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Re: potpourri (Re: Clearwire May Block VoIP Competitors )

  • From: Paul Vixie
  • Date: Thu Mar 31 13:50:11 2005

[email protected] (David Barak) writes:

> anecdote: one of my good friends uses Vonage, and my wife complained to
> me yesterday that she has a very hard time understanding their phone
> conversations anymore.  She correctly identified the change in quality as
> originating from the VoPI.

as long as she's getting what she's paying for, or getting the cost savings
that go along with the drop in quality, and is happy with the savings, then
this isn't a bug.

unfortunately a lot of companies who use voip or other forms of "statistical
overcommit" want to pocket the savings and don't want to disclose the service
limitations.  that gives the whole field an undeserved bad smell.

> Please correct me if I'm mistaken, but your implication seems to be "damn
> the 911, full steam ahead."  That's great for optional voice (calls to
> Panama) but not so good for non-optional voice (to the fire dept).

i'm not especially tolerant of governments telling me how safe i have to be.
if i want a 911-free phone in my house then the most the gov't should be
allowed to require is that i put a warning label on my front door and on
anthing inside my house that looks like a phone.

most american PBX's don't have 911 as a dialplan.  you have to dial 9-911.
this isn't a violation of the law as long as there's a warning label about it.
but go ahead and visit a few large companies and tell me how many such warning
labels you see.  as an added boon, note that campuses with blocks of 1000 DIDs
end up using the corporate headquarters or the address of the PBX as the 911
locator for all 1000 (or 10000 or whatever) extensions, making the fire dept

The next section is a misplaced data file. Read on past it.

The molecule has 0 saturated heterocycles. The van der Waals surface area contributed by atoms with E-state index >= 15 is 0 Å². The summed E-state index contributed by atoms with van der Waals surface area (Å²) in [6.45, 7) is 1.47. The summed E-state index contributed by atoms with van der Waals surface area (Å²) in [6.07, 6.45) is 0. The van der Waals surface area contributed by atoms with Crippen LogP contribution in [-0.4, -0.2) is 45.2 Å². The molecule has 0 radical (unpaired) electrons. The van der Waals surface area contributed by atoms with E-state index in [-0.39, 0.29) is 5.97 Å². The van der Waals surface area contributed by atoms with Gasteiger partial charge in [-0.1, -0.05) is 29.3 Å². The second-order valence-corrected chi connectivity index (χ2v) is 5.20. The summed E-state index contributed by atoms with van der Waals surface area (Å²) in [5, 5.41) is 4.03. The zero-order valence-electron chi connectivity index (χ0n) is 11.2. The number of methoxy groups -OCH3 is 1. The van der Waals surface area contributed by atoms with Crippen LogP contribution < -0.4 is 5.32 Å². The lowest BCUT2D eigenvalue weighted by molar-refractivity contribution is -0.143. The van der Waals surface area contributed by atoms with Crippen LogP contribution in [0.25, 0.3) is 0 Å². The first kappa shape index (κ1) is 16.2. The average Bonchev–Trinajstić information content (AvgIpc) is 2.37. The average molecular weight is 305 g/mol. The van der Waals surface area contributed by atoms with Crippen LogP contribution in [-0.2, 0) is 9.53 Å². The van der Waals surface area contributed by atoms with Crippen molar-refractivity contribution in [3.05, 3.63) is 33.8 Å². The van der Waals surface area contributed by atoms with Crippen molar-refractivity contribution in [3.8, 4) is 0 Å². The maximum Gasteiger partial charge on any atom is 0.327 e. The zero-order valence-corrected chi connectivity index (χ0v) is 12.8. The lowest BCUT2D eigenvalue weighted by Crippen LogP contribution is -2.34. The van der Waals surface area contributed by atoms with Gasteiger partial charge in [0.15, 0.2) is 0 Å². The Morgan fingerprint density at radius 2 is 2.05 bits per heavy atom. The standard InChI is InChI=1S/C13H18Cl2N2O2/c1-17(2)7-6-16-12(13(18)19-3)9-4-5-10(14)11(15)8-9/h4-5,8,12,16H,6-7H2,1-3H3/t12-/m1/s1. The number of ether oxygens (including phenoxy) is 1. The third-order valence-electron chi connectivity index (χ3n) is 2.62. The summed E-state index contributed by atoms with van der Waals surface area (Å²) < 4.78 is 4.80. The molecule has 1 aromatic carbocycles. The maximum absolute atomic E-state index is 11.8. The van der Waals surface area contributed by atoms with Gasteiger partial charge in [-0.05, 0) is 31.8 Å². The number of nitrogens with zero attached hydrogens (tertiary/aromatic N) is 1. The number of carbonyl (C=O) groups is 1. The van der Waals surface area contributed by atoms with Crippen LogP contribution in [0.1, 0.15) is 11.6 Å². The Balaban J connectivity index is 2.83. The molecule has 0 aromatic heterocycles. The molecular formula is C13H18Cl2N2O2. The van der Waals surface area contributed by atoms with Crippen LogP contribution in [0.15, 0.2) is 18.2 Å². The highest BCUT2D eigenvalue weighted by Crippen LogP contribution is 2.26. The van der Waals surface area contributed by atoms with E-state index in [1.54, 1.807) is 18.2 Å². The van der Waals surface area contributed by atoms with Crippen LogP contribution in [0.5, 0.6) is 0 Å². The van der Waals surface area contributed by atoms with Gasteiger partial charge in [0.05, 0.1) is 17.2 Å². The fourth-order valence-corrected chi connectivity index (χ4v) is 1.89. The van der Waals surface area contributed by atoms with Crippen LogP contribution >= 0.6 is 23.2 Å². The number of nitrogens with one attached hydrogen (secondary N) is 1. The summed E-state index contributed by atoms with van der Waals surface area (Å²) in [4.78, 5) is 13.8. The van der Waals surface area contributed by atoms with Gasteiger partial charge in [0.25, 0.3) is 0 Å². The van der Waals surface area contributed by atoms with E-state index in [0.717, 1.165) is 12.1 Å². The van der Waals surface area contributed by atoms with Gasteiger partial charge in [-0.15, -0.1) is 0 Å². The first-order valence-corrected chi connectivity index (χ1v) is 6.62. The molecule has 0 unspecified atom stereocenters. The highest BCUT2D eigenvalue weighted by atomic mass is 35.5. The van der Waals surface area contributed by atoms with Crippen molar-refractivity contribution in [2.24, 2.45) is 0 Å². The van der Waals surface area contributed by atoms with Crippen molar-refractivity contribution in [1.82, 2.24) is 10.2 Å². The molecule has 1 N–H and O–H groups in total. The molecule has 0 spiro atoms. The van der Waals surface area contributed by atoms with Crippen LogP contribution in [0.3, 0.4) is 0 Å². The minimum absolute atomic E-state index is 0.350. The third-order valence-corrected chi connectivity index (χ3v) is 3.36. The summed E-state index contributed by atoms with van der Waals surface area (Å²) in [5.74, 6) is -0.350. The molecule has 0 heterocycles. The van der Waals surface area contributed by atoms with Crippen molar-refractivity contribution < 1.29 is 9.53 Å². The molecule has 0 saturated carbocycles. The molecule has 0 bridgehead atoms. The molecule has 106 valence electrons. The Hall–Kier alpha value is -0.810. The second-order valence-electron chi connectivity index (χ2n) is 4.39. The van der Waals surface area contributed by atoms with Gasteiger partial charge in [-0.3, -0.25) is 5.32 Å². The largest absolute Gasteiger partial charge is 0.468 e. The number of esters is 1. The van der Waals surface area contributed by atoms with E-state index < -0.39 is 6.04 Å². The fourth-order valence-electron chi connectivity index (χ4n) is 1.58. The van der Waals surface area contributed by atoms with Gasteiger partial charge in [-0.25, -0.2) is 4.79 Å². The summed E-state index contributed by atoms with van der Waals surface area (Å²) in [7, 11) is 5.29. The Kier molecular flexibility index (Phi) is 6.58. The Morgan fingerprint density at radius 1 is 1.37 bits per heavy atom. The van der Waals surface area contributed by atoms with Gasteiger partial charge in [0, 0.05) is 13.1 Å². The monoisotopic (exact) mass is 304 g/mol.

have to select from among 20 different buildings by looking for smoke plumes.

geez, where's the FCC when you need 'em, huh?

i think the selective enforcement here is sickening, and that if old money
telcos can't compete without asset protection, they should file for chapter
11 rather than muscling newcomer costs up by calling these things "phone" and
then circling their wagons around the NANP.  but that's not going to happen,
so i predict that the internet will do what it always does-- work around the
problem.  so, domain names and personal computers rather than "phone numbers"
and things-that-look-like-phones.

i've got nothing against 911, and i love my local fire dept.  

> > the solution of course is to use computers rather than "phones" and to
> > use domain names rather than "phone numbers".
> fine by me - such a service would never be confused with POTS, and no one
> sensible would treat it as a reliable/robust service.

and when 20% or 50% of the homes in a region lack this service because the
people who live in those homes don't want to pay a POTS tithe, we'll see
some interesting legislation come down, and you can quote me on that.

> > all it has to be is as good as a cell phone.  
> Requirements differ.  To paraphrase Randy, "I encourage my competitors to
> use this voice quality standard."

back at DEC, the company policy was to build the products we thought the
world should be using, and then try to convince the world to use them.
DEC was later bought, in disgrace mind you, by a company whose policy was
to figure out what the world wanted to use, and build it better and cheaper.

if there are people out there who want cell-quality voice, are willing to
live without 911, but want to make multiple calls at once with flat rate
billing, they should be able to choose VoIP (or VoPI, i guess).  however,
the FCC seems to have decided that this would be $bad, which i guess from
the point of view of old money telcos and capital inertia, it indeed is.
Paul Vixie